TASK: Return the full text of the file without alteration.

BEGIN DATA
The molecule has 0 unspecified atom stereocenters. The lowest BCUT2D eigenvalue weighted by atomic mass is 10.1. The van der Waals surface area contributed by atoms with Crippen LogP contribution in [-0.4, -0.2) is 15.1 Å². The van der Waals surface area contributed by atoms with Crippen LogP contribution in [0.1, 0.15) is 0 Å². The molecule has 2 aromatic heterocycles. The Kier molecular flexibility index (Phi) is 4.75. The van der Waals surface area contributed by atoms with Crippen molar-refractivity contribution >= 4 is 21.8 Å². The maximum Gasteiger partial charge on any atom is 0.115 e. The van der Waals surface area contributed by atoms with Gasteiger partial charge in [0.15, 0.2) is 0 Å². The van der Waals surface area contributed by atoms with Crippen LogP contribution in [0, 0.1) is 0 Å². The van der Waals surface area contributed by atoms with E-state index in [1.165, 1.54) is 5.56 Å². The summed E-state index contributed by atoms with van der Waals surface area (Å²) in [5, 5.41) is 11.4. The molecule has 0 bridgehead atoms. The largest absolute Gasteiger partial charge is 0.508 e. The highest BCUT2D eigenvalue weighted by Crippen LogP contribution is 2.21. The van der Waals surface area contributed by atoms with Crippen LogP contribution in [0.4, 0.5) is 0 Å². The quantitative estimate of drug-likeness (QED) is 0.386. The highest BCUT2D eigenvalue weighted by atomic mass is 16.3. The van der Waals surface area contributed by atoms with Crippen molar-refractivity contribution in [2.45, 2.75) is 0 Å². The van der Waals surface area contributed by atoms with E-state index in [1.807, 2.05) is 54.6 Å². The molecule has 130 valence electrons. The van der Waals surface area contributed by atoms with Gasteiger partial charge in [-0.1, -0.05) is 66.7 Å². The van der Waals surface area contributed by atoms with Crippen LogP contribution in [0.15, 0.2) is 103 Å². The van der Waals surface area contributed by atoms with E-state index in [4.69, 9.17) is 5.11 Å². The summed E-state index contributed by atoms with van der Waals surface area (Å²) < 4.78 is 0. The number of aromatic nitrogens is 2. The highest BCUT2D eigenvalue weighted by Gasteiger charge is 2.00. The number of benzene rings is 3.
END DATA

The molecule has 0 unspecified atom stereocenters. The lowest BCUT2D eigenvalue weighted by atomic mass is 10.1. The van der Waals surface area contributed by atoms with Crippen LogP contribution in [-0.4, -0.2) is 15.1 Å². The van der Waals surface area contributed by atoms with Crippen LogP contribution in [0.1, 0.15) is 0 Å². The molecule has 2 aromatic heterocycles. The Kier molecular flexibility index (Phi) is 4.75. The van der Waals surface area contributed by atoms with Crippen molar-refractivity contribution >= 4 is 21.8 Å². The maximum Gasteiger partial charge on any atom is 0.115 e. The van der Waals surface area contributed by atoms with Gasteiger partial charge in [0.15, 0.2) is 0 Å². The van der Waals surface area contributed by atoms with Crippen LogP contribution in [0, 0.1) is 0 Å². The van der Waals surface area contributed by atoms with E-state index in [1.165, 1.54) is 5.56 Å². The summed E-state index contributed by atoms with van der Waals surface area (Å²) in [5, 5.41) is 11.4. The molecule has 0 bridgehead atoms. The largest absolute Gasteiger partial charge is 0.508 e. The highest BCUT2D eigenvalue weighted by Crippen LogP contribution is 2.21. The van der Waals surface area contributed by atoms with Crippen LogP contribution in [0.4, 0.5) is 0 Å². The quantitative estimate of drug-likeness (QED) is 0.386. The highest BCUT2D eigenvalue weighted by atomic mass is 16.3. The van der Waals surface area contributed by atoms with Crippen molar-refractivity contribution in [2.45, 2.75) is 0 Å². The van der Waals surface area contributed by atoms with E-state index in [1.807, 2.05) is 54.6 Å². The molecule has 130 valence electrons. The van der Waals surface area contributed by atoms with Gasteiger partial charge in [-0.1, -0.05) is 66.7 Å². The van der Waals surface area contributed by atoms with Crippen LogP contribution in [0.15, 0.2) is 103 Å². The van der Waals surface area contributed by atoms with E-state index in [4.69, 9.17) is 5.11 Å². The summed E-state index contributed by atoms with van der Waals surface area (Å²) < 4.78 is 0. The number of aromatic nitrogens is 2. The highest BCUT2D eigenvalue weighted by Gasteiger charge is 2.00. The number of benzene rings is 3.